They met cute. Six months ago, Beth Fisher and Anita Asante were introduced at the kind of LGBTQ sports-themed event that would be impossible to hold these days amid the coronavirus pandemic. Now Fisher, a UK hockey player turned reporter, and Asante, a 2012 Olympian and defender for Chelsea, are together in lockdown at Fisher’s home in Wales’ capital city, Cardiff.
Together, they gave their first-ever interview as a couple to Jon Holmes of Sky Sports, for Lesbian Visibility Week.
“I’m quite a private person,” says Asante. “It’s partly my personality, and partly because I haven’t had that kind of media and exposure.
“Being gay or lesbian in women’s football was taboo for such a long time. There was a period between two generations where this negative bubble sat, and players were distancing themselves from the ‘label’ and the stereotypes. It was not seen as beneficial to the growth of the game and there were people in positions of power saying, ‘don’t brandish your sexuality’, or things like that.
“It influenced our generation, making players feel they couldn’t be fully open with the audience. Now we are starting to see the shift again into this modern period where there’s more freedom to express yourself. Megan Rapinoe, Ashlyn Harris and other US players have been at the forefront of that and have shown that who they are as people and their relationships can be a positive way to interact with the sport.”
Fisher and Asante posted a photo of themselves on Instagram to show support for the #BinTransphobia campaign.
Fisher, 37, told Sky Sports she always emphasizes the beauty of being different.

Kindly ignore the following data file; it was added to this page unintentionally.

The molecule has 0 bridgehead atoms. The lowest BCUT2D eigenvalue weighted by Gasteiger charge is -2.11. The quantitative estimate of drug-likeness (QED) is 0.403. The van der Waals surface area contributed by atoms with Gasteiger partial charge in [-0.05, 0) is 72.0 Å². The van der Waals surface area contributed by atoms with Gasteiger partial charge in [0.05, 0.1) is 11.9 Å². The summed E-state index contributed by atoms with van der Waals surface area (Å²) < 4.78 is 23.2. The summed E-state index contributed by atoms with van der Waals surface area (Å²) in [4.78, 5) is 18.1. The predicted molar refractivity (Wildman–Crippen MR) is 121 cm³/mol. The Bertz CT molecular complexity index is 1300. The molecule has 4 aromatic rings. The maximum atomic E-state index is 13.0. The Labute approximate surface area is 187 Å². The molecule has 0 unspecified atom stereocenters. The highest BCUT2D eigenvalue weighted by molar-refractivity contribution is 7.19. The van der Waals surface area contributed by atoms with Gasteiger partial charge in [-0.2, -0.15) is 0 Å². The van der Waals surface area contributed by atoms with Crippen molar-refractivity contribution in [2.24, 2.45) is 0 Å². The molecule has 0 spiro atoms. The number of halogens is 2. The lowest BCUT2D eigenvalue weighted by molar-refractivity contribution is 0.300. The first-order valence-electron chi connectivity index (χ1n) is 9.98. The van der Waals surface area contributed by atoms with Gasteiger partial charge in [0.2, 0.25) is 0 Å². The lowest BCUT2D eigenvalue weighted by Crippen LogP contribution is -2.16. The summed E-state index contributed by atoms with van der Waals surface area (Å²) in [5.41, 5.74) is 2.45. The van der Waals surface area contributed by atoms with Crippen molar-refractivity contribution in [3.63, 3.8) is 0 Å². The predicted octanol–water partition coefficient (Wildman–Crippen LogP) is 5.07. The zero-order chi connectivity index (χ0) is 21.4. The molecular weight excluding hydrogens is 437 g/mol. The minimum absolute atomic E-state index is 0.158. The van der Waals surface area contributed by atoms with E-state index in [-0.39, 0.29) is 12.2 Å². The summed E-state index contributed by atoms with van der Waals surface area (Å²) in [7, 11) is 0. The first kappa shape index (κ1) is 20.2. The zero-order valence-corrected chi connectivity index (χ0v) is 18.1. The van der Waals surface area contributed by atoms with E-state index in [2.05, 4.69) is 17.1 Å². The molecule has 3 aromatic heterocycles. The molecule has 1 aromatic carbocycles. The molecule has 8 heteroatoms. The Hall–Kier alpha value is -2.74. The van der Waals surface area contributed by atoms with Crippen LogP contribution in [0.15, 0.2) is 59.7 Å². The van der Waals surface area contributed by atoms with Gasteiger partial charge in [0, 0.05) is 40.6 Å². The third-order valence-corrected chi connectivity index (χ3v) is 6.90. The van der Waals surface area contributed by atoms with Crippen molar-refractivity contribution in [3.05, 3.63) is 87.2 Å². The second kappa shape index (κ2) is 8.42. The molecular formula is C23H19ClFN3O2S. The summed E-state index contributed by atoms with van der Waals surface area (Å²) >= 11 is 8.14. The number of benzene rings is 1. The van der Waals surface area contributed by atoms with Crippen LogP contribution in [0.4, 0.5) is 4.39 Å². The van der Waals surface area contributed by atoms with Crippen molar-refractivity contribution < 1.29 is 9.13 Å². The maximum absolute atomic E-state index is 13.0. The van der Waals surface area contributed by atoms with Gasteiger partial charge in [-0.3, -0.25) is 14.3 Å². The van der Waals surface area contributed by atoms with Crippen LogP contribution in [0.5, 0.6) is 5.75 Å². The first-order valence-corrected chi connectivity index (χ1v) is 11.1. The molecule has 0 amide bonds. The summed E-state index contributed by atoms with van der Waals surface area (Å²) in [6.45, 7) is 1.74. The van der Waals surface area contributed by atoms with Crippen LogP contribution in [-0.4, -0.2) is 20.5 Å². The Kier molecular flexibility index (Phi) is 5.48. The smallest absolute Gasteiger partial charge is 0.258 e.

“Growing up, even into your early 20s, you worry so much about what other people think of you. When I was able to push that all away, it was such a release. The older you get, you know who the most important people are in your life and that’s all that matters.
“For LGBT people and anyone in a minority really, it’s about accepting yourself and being proud of who you are. My mum would say ‘don’t be afraid to be different, be afraid to be the same’ - and it’s true. When I go into schools and talk to kids, about social media and all these things, I can see they’re so desperate to be liked and to be the same. We have to let them know that being different will take them so much further in life.”
Asante, who turns 35 next week, added that sport was the space in which she felt most comfortable to be herself. “It was difficult,” she explains. “For some now, it’s still a lonely path. One of the challenges that comes with growing visibility is that each person is very dependent on the systems that immediately surround them. If you feel that support isn’t fully there for you, it’s very hard to navigate.”